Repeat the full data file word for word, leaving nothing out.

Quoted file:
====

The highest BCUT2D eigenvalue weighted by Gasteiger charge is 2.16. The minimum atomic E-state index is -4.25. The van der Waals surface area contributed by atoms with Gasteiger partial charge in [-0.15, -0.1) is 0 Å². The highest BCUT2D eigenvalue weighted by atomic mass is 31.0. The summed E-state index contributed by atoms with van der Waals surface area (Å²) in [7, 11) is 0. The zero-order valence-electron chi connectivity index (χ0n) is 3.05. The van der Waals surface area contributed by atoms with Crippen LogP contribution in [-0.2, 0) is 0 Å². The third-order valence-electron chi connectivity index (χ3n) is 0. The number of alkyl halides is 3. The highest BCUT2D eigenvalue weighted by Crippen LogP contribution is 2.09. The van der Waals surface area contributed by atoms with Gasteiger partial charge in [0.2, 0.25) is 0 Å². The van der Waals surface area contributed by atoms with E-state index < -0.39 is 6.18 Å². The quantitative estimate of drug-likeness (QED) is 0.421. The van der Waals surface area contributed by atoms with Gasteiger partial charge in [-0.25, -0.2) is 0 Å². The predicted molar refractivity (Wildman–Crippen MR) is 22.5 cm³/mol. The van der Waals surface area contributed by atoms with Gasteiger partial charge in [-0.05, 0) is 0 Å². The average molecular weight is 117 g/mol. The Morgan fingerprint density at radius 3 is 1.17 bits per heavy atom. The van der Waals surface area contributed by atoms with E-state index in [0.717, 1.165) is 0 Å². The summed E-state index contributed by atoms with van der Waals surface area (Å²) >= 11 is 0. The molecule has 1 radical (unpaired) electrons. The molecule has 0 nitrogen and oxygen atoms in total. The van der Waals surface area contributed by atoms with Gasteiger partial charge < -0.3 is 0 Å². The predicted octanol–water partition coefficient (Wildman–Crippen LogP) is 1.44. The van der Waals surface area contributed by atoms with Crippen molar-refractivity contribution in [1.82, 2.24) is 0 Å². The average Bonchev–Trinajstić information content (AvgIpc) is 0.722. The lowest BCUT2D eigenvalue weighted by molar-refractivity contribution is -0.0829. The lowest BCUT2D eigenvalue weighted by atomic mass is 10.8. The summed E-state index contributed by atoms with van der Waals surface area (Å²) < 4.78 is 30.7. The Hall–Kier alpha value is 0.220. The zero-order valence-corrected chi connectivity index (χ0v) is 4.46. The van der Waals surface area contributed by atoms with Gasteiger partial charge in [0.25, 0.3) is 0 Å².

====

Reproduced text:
The highest BCUT2D eigenvalue weighted by Gasteiger charge is 2.16. The minimum atomic E-state index is -4.25. The van der Waals surface area contributed by atoms with Gasteiger partial charge in [-0.15, -0.1) is 0 Å². The highest BCUT2D eigenvalue weighted by atomic mass is 31.0. The summed E-state index contributed by atoms with van der Waals surface area (Å²) in [7, 11) is 0. The zero-order valence-electron chi connectivity index (χ0n) is 3.05. The van der Waals surface area contributed by atoms with Crippen LogP contribution in [-0.2, 0) is 0 Å². The third-order valence-electron chi connectivity index (χ3n) is 0. The number of alkyl halides is 3. The highest BCUT2D eigenvalue weighted by Crippen LogP contribution is 2.09. The van der Waals surface area contributed by atoms with Gasteiger partial charge in [0.2, 0.25) is 0 Å². The van der Waals surface area contributed by atoms with E-state index < -0.39 is 6.18 Å². The quantitative estimate of drug-likeness (QED) is 0.421. The van der Waals surface area contributed by atoms with Gasteiger partial charge in [-0.25, -0.2) is 0 Å². The predicted molar refractivity (Wildman–Crippen MR) is 22.5 cm³/mol. The van der Waals surface area contributed by atoms with Gasteiger partial charge in [-0.05, 0) is 0 Å². The average molecular weight is 117 g/mol. The Morgan fingerprint density at radius 3 is 1.17 bits per heavy atom. The van der Waals surface area contributed by atoms with E-state index in [0.717, 1.165) is 0 Å². The summed E-state index contributed by atoms with van der Waals surface area (Å²) >= 11 is 0. The molecule has 1 radical (unpaired) electrons. The molecule has 0 nitrogen and oxygen atoms in total. The van der Waals surface area contributed by atoms with Gasteiger partial charge < -0.3 is 0 Å². The predicted octanol–water partition coefficient (Wildman–Crippen LogP) is 1.44. The van der Waals surface area contributed by atoms with Crippen molar-refractivity contribution in [1.82, 2.24) is 0 Å². The average Bonchev–Trinajstić information content (AvgIpc) is 0.722. The lowest BCUT2D eigenvalue weighted by molar-refractivity contribution is -0.0829. The lowest BCUT2D eigenvalue weighted by atomic mass is 10.8. The summed E-state index contributed by atoms with van der Waals surface area (Å²) < 4.78 is 30.7. The Hall–Kier alpha value is 0.220. The zero-order valence-corrected chi connectivity index (χ0v) is 4.46. The van der Waals surface area contributed by atoms with Gasteiger partial charge in [0.25, 0.3) is 0 Å².